Tote Bag How-To

Time for totes! I thought I would share my tote bag making process this morning. There are no patterns involved.

Materials: Half yard of 54″ wide cotton deco canvas. 3/4 yd batik quilting cotton. 1/2 yd Soft n stable stabilizer from 3 1/8 yards 1″ poly webbing. Small square of medium weight interfacing. Medium weight mesh. Photo of package below. Aurifil and Magnifico (Superior Threads) thread. Size 16 top stitch needle.

Equipment: Bernina 350 SE with walking foot and Babylock Imagine serger.

Cutting your pattern pieces: Start with a rectangle. Cut two pieces of your primary tote body fabric 17″x 15″. Cut two pieces of stabilizer and two pieces of lining the identical size. I prewash my fabric so that the tote will be washable. These pieces will make your tote body.

Cut a strip 2 1/2″ wide for binding Pocket B and the bag opening. If the bag is 17″ wide, you will need about 55″ of binding.

Cut a piece of canvas about 7″ x 8″. Cut a piece of medium weight interfacing and liner the same size. this will be your inside pocket.

Cut a piece of canvas the width of the bag – 17″ x 6″ tall. Cut a piece of lining the same size for exterior pocket A.

Cut a piece of canvas the width of the bag -17″ x 3″ tall. Cut a piece of lining the same size. Cut a piece of mesh the width of the bag – 17″ x 6″ tall. These piece will make exterior pocket B.

1) Layer your main bag pieces…17″ x 15″ pieces of canvas right side out, stabilizer, and lining right sides out. Serge them together. Serge the other three pieces. Check to make sure they came out the same size!

2) Iron your binding by folding in two and pressing along the length. Fold one side of the long edge of the binding to the middle and press. Set aide.

3) Prepare your inside pocket. Layer your canvas and lining with right sides together. Layer your interfacing against the lining. Stitch 1/4″ on all sides, leaving a section about 3″ unsewn. Trim corners. Turn pocket right side out and iron, turning the opening edges to the inside. Center the pocket in the width of one side of the bag, about 4″ from the rectangle bottom edge. Pin. Stitch about 1/8″ from the edge.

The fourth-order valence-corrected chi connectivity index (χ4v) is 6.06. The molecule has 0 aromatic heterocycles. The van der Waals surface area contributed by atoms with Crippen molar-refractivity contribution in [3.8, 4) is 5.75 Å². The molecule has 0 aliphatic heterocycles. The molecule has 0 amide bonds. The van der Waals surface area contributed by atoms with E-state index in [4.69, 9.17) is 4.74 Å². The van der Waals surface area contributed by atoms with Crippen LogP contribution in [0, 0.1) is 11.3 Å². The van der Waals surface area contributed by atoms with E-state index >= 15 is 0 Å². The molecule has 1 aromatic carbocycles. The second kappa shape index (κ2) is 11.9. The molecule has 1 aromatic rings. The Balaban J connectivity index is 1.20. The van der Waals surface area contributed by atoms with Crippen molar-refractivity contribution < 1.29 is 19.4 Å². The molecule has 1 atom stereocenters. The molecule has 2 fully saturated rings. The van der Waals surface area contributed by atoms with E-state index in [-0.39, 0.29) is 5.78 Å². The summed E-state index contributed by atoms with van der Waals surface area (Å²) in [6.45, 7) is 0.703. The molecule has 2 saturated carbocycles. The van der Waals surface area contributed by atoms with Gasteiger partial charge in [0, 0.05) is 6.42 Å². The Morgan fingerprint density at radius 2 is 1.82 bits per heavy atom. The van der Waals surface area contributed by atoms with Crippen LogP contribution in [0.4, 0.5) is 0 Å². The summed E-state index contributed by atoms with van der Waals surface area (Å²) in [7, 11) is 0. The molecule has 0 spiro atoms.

4) Prepare your outside pockets. Align Pocket A pieces with right sides together. Stitch one edge with 1/4″ seam. Turn right sides out. Press. Stitch a deco edge along your seam on the right side. Serge raw bottom edges together.

On the 2nd tote body piece, align your pocket piece, upside down with right sides together about 5″ from tote body edge. Stitch in place. Flip pocket A up and topstitch bottom seam. Serge or zigzag stitch sides to secure pocket edges.

5) Pocket B. align your 3″ strips, right sides facing your mesh section, along the bottom edge of mesh. Serge or stitch a 3/8″ seam. Turn to right side. Press carefully. The mesh can withstand some heat, but not too much. Topstich turned edge with a deco stitch.

Cut a section of binding to fit across the raw edge of mesh. Stitch open edge of binding to wrong side, press and flip binding over. Press. Top stitch folded edge of binding down on right side.

Serge or zig zag raw edges of pocket.

Align Pocket B – upside down with right side of pocket facing right side of first tote body rectangle (the one that the inside pocket was sewn onto). Align 1/2″ below your inside pocket stitching. Pin and stitch.

Flip pocket up and topstitch 1/4″ from bottom, serge or zigzag edges to secure.